What is needed now is a practical roadmap to getting to Mars and colonizing it in a sustainable manner. It is quite clear that unless a miracle occurs our current generation of political leadership does not think far enough ahead to understand the macro-societial benefits that Buzz talks about. This is tragic in that in microcosm the development of the Moon or Mars fits within a macrocosm of discussion related to our own terrestrial civilization. The problem of colonizing and building a sustainable Martian civilization has many commonalities with building a sustainable planetary civilization here on the Earth.

The first and most important resource for Mars or the Earth is energy. This is glossed over for Mars (just deploy the reactors!) or misunderstood here on the Earth (green fixations that solar panels and wind turbines can power a planetary civilization of 9 billion people). An in depth discussion of the Energy required to support a prosperous colony of 50, 100, or a thousand people on Mars is desperately required as it will start to bring clarity to Martian development as well as sustainable development here on the Earth. We need a discussion of how a manufacturing infrastructure would be set up on Mars as without it homesteading Mars is impossible. Then an examination in detail of what we know about the resources and how they would be developed. In the end this is why I advocate the Moon in that in my opinion it is the combination of lunar and martian industrialization that are going to be the critical advances that help us to build a sustainable and prosperous planetary civilization here on the Earth.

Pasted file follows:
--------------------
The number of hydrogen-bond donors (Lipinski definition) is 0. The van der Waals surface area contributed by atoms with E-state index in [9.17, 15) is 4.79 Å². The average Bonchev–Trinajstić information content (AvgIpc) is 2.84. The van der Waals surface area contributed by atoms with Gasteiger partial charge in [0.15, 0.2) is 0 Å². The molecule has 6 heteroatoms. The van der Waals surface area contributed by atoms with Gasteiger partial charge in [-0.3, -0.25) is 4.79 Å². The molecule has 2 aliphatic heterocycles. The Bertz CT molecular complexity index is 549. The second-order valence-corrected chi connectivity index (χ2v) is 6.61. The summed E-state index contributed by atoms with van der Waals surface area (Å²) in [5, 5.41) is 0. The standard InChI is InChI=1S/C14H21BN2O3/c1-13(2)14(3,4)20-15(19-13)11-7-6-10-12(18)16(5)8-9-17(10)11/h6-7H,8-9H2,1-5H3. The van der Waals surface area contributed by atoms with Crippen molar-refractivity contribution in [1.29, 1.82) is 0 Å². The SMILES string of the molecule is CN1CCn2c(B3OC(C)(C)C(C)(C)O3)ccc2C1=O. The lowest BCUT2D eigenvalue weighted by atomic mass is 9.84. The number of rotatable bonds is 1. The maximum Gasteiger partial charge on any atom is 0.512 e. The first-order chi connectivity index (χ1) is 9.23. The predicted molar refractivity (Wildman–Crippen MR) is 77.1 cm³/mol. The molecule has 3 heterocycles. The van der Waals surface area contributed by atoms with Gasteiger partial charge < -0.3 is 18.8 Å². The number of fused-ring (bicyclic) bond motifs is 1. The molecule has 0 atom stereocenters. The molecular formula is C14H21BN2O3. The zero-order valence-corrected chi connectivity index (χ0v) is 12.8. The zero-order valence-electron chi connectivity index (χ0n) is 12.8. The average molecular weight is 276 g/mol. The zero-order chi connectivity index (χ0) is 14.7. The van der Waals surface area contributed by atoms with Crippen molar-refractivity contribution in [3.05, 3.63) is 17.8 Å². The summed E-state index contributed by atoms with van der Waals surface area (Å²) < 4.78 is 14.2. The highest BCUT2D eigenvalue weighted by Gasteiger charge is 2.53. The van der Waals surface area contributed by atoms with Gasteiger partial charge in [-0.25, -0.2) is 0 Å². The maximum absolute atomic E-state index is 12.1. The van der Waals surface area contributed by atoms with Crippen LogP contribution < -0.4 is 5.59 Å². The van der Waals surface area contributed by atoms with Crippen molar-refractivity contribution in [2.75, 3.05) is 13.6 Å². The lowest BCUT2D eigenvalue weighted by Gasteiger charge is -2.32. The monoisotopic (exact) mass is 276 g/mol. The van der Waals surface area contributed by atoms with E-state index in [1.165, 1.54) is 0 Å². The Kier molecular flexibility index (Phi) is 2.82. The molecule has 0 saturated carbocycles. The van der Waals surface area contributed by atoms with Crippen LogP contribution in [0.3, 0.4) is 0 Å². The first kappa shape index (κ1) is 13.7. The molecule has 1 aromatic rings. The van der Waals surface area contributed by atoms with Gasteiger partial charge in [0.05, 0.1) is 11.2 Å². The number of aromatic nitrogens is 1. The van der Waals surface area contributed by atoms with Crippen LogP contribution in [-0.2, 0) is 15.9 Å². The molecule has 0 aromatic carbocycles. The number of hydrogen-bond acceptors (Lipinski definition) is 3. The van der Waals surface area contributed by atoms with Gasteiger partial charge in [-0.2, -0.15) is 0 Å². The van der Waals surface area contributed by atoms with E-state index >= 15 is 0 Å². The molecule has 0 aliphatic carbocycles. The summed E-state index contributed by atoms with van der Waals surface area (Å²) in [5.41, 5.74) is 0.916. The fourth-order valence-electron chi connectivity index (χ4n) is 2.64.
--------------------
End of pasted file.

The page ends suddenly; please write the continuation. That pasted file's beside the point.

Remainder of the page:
Buzz I salute you for your book and that it opens the door for a new generation to learn about Mars and why it is important. However, like Moses at Rephidim where Aaron and Hur had to hold up his arms in order for the children of Israel to win a fight, we need to hold his arms up and help to flesh out the vision presented. There have been so many crucial advances in the past five years in the areas of robotics, 3D printing/manufacturing, and computer resources that simply must be integrated into our planning for Mars and the Moon. Time for another book I guess!

Dennis Wingo is an advocate for the discussion of ways and means for the economic development of the solar system, to the benefit of the Earth. He writes the euphonious blog Dennis Wingo.